48. Nichols JF, Patterson P, Early T. A validation of a physical activity monitor for young and older adults
. Can J Sport Sci. 1992; 17 (4): 299–303.
49. Nyberg G, Ekelund U, Marcus C. Physical activity in children
measured by accelerometry: stability over time. Scand J Med Sci Sports. 2009; 19 (1): 30–5.
50. Parker SJ, Strath SJ, Swartz AM. Physical activity measurement in older adults
: relationships with mental health. J Aging Phys Act. 2008; 16 (4): 369–80.
51. Pate R, Almeida M, McIver K, Pfeiffer K, Dowda M. Validation and calibration of an accelerometer
in preschool children
. Obesity (Silver Spring). 2006; 14 (11): 2000–6.
52. Patrick K, Calfas KJ, Norman GJ, et al.. Randomized controlled trial of a primary care and home-based intervention for physical activity and nutrition behaviors: PACE+ for adolescents. Arch Pediatr Adolesc Med. 2006; 160 (2): 128–36.
53. Pfeiffer KA, Dowda M, McIver KL, Pate RR. Factors related to objectively measured physical activity in preschool children
. Pediatr Exerc Sci. 2009; 21 (2): 196–208.
54. Pfeiffer KA, McIver KL, Dowda M, Almeida MJ, Pate RR. Validation and calibration of the Actical accelerometer
in preschool children
. Med Sci Sports Exerc. 2006; 38 (1): 152–7.
55. Pruitt LA, Glynn NW, King AC, et al.. Use of accelerometry to measure physical activity in older adults
at risk for mobility disability
. J Aging Phys Act. 2008; 16 (4): 416–34.
56. Rand D, Eng JJ, Tang PF, Jeng JS, Hung C. How active are people with stroke?: use of accelerometers to assess physical activity. Stroke. 2009; 40 (1): 163–8.
57. Reilly JJ. Physical activity, sedentary behaviour and energy balance in the preschool child: opportunities for early obesity prevention. Proc Nutr Soc. 2008; 67 (3): 317–25.
58. Reiterer V, Sauter C, Klösch G, Lalouschek W, Zeitlhofer J. Actigraphy—a useful tool for motor activity monitoring in stroke patients. Eur Neurol. 2008; 60 (6): 285–91.
59. Roemmich J, Barkley J, Lobarinas C, Foster J, White T, Epstein L. Association of liking and reinforcing value with children
’s physical activity. Physiol Behav. 2008; 93 (4–5): 1011–18.
60. Rowlands A, Pilgrim E, Eston R. Seasonal changes in children
’s physical activity: an examination of group changes, intra-individual variability and consistency in activity pattern across season. Ann Hum Biol. 2009; 36 (4): 363–78.
61. Scott M, Evenson K, Cohen D, Cox C. Comparing perceived and objectively measured access to recreational facilities as predictors of physical activity in adolescent girls. J Urban Health. 2007; 84 (3): 346–59.
62. Shoup J, Gattshall M, Dandamudi P, Estabrooks P. Physical activity, quality of life, and weight status in overweight children
. Qual Life Res. 2008; 17 (3): 407–12.
63. Specker B, Binkley T, Fahrenwald N. Increased periosteal circumference remains present 12 months after an exercise
intervention in preschool children
. Bone. 2004; 35 (6): 1383–8.
64. Starling RD, Matthews DE, Ades PA, Poehlman ET. Assessment of physical activity in older individuals; a doubly labeled water study. J Appl Physiol. 1999; 86 (6): 2090–6.
65. Sumukadas D, Witham M, Struthers A, McMurdo M. Day length and weather conditions profoundly affect physical activity levels in older functionally impaired people. J Epidemiol Community Health. 2009; 63 (4): 305–9.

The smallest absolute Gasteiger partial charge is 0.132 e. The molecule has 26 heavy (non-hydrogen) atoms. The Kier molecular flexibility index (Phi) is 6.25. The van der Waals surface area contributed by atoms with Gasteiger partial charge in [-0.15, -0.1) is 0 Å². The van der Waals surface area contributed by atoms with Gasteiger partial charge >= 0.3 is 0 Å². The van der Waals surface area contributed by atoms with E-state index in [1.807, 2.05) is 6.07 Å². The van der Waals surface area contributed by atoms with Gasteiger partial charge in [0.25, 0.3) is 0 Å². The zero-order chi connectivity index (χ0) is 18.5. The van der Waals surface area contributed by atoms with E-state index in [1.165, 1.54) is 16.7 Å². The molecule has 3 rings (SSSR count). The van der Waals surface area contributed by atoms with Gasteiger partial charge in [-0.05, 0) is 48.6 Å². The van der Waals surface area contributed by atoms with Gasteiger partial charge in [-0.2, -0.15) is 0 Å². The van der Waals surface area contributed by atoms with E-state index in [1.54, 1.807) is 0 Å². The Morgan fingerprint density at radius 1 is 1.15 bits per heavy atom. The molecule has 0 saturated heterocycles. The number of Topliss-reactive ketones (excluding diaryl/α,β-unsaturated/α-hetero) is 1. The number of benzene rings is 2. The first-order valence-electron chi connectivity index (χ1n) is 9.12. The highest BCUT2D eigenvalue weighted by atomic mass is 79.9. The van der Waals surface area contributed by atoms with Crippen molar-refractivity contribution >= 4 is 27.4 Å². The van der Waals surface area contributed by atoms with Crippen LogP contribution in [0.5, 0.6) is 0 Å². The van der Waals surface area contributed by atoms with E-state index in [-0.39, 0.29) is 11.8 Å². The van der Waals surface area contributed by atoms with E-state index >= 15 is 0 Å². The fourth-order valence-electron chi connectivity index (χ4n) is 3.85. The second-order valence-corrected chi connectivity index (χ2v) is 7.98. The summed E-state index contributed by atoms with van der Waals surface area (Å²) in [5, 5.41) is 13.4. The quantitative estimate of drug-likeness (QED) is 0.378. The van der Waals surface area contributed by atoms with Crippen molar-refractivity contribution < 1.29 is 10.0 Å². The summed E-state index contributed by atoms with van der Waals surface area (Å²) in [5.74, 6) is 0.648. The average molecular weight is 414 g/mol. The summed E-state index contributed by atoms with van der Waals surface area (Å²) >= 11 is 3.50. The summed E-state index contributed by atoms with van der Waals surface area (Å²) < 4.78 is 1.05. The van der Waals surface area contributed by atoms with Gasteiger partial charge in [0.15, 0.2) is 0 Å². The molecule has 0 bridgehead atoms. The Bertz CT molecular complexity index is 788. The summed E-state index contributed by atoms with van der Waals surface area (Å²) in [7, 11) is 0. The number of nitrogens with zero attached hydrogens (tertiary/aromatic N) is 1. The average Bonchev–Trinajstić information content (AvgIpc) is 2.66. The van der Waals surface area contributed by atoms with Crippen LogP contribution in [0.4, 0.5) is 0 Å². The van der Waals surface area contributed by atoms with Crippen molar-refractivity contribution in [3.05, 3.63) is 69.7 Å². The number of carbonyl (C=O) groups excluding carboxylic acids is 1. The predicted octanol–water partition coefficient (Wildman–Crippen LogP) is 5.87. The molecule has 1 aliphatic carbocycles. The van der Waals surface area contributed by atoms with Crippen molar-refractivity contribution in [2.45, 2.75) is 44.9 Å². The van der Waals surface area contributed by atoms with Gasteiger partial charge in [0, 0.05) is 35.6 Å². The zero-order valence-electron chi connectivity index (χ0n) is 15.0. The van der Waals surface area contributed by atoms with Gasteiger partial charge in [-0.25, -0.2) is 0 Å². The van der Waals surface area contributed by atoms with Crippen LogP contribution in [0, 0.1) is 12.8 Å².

66. Toschke JA, von Kries R, Rosenfeld E, Toschke AM. Reliability of physical activity measures from accelerometry among preschoolers in free-living conditions. Clin Nutr. 2007; 26 (4): 416–20.
67. Troiano RP, Berrigan D, Dodd KW, Mâsse LC, Tilert T, McDowell M. Physical activity in the United States measured by accelerometer
. Med Sci Sports Exerc. 2008; 40 (1): 181–8.
68. Trost SG, Fees B, Dzewaltowski D. Feasibility and efficacy of a “move and learn” physical activity curriculum in preschool children
. J Phys Act Health. 2008; 5 (1): 88–103.
69. Trost SG, Kerr LM, Ward DS, Pate RR. Physical activity and determinants of physical activity in obese and non-obese children
. Int J Obes Relat Metab Disord. 2001; 25 (6): 822–9.
70. Trost SG, Sirard JR, Dowda M, Pfeiffer KA, Pate RR. Physical activity in overweight and nonoverweight preschool children
. Int J Obes (Lond). 2003; 27 (7): 834–9.
71. van Sluijs EM, Fearne VA, Mattocks C, Riddoch C, Griffin SJ, Ness A. The contribution of active travel to children
’s physical activity levels: cross-sectional results from the ALSPAC study. Prev Med. 2009; 48 (6): 519–24.
72. van Sluijs EM, Skidmore PM, Mwanza K, et al.. Physical activity and dietary behaviour in a population-based sample of British 10-year old children
: the SPEEDY study (Sport, Physical activity and Eating behaviour: Environmental Determinants in Young people). BMC Public Health. 2008; 8: 388.
73. Verbunt JA, Westerterp KR, van der Heijden GJ, Seelen HA, Vlaeyen JW, Knottnerus JA. Physical activity in daily life in patients with chronic low back pain. Arch Phys Med Rehabil. 2001; 82 (6): 726–30.
74. Verstraete SJ, Cardon GM, De Clercq DL, De Bourdeaudhuij IM. A comprehensive physical activity promotion programme at elementary school: the effects on physical activity, physical fitness and psychosocial correlates of physical activity. Public Health Nutr. 2007; 10 (5): 477–84.
75. Ward D. Objective monitoring of physical activity: closing the gaps in the science of accelerometry. Med Sci Sports Exerc. 2005; 37 (11 suppl): S487–588.
76. Wosje KS, Khoury PR, Claytor RP, Copeland KA, Kalkwarf HJ, Daniels SR. Adiposity and TV viewing are related to less bone accrual in young children
. J Pediatr. 2009; 154 (1): 79–85.